To those from the outside, it seems just like the movies.
Central command centres with sonar and radar imaging light up black screens in waves of colours and bleeps, and real-time video images of ships around the Gulf, machine guns firing off 50 calibre rounds and making water spouts
like a herd of whales doing a sychronised breathing exercise, divers dropping out of helicopters into the sea to strap explosives to dummy mines, camouflage-painted speed powerboats with grinning men seemingly too young to arm
the guns, unmanned underwater vehicles sent out like mini-missiles to blow apart these big steel balls
floating in the water.
But the threat is real, organisers say, although they deny the demonstration of capability is directed at Iran.
US Navy senior chief petty officer Jeremy Farr, onboard the USS Sentry, one of five minesweeper and hunters
in the region, points out to the gulf and says “there is a big possibility these things do exist out there”
The threat is greater than the IEDs prevalent on land, given they can do so much damage to ships, stop the
flow of trade, and kill personnel.
“The stakes are a lot higher,” he says. “There’s a history of using mines in this area which tells us, yes
they can be effective. You don’t even need a lot of mines to control an area.
All you need is the threat of a mine.”
While neither Farr nor the captain of the ship, Commanding Officer John Benfield have ever had to destroy a real mine, international cooperation and pre-emptive practice is critical given the stakes, the large geographical area and pressure on resources, Farr says.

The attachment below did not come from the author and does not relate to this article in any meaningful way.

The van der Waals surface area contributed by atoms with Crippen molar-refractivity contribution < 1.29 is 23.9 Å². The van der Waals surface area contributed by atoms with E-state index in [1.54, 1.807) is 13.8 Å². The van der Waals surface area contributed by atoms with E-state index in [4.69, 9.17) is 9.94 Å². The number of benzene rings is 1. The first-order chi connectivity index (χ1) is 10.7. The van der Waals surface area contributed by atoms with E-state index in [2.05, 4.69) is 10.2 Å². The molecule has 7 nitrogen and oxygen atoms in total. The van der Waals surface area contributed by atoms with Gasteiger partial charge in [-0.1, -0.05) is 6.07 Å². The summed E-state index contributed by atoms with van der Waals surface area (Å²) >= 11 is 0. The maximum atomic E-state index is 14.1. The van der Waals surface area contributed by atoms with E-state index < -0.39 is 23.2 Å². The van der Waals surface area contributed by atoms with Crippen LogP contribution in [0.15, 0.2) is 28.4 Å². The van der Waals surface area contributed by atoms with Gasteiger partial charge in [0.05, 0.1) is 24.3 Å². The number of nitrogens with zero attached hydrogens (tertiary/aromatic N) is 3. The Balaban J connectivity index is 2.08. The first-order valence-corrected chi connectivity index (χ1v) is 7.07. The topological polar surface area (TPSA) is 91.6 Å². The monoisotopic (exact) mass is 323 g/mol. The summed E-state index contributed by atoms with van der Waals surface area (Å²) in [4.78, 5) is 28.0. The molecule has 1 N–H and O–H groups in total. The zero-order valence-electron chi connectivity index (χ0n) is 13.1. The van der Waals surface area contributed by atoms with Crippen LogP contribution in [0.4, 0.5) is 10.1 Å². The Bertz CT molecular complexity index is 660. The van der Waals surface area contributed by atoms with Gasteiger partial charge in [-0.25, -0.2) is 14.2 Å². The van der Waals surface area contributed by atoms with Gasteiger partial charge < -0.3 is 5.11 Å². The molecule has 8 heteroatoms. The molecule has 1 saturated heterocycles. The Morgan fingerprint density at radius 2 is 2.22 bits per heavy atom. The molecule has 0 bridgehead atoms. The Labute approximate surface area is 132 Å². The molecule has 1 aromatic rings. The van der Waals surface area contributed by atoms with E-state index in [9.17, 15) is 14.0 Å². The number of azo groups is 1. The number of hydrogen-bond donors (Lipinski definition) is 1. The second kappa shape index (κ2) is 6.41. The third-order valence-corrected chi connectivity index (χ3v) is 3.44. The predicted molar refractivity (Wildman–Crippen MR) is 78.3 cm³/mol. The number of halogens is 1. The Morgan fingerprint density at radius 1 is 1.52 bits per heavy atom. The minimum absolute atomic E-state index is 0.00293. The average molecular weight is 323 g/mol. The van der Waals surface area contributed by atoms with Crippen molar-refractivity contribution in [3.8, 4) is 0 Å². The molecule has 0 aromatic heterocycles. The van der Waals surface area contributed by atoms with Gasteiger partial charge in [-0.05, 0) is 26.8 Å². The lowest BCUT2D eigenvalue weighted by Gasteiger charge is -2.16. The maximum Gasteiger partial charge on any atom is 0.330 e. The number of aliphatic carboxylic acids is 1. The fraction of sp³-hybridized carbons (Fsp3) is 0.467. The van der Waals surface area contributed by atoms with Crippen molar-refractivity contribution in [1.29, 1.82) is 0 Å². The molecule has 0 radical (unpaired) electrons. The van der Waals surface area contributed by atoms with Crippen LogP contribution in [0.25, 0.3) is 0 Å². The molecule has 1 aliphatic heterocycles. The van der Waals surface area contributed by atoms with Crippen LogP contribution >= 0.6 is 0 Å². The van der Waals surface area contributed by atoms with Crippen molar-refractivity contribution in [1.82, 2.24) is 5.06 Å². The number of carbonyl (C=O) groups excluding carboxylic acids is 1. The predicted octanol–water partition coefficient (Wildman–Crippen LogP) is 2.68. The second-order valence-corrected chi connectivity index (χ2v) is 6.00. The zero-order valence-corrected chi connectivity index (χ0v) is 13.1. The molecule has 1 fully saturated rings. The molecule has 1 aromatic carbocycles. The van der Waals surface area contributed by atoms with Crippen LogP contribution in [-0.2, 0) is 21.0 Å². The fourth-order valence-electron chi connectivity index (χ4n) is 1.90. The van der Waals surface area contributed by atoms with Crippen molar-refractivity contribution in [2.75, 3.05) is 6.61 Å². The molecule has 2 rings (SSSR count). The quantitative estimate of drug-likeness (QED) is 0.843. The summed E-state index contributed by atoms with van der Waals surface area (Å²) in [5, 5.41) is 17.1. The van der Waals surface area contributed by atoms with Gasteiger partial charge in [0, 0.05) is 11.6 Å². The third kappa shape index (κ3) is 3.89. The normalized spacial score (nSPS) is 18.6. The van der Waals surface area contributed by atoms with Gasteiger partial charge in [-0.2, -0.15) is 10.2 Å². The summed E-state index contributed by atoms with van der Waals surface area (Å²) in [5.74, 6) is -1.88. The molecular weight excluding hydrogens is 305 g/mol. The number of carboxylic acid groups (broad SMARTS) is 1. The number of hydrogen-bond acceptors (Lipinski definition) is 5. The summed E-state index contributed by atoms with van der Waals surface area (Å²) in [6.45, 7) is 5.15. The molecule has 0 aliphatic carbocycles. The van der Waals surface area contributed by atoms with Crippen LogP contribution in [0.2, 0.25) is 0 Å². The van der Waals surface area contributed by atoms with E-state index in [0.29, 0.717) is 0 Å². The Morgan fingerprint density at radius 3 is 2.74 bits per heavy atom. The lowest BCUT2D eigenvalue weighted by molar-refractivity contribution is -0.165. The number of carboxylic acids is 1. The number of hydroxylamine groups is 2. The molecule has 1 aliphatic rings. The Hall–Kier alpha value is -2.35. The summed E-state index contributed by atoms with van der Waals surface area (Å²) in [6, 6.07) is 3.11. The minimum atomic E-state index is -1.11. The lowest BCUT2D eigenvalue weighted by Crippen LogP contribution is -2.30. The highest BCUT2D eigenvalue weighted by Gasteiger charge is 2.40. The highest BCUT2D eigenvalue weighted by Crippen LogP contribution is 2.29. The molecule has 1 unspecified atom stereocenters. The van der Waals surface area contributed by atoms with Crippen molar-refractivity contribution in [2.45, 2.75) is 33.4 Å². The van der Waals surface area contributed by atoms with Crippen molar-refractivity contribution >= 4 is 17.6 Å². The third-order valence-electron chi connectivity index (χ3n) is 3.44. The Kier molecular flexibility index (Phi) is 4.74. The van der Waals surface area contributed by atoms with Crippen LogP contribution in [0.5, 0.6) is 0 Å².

Despite the best laid-plans and plenty of warm hospitality, the two-day media visit didn’t all run smoothly — demonstrating in a small way the difficulties of coordinating different navies.
There was a surreal Apocalypse Now-type moment as the group was taken for what Royal Navy lieutenant
commander Andrew Mills described as a “two hour jolly around the Gulf”, from the USS Ponce in search of their
beds upon the Royal Navy’s RFA Cardigan Bay. An estimated 15-minute trip became a long journey on board a
Riverine Commando Boat (RCB) under the stars, the only light visible a single neon bulb illuminating the US
flag at the back of the ship.When a young man manning a machine gun is asked what is going on, he smiles apologetically in the darkness and shrugs.
“Actually I’ve got no idea. They just asked us to check how much gas is in the tank … (it’s) mad communication.”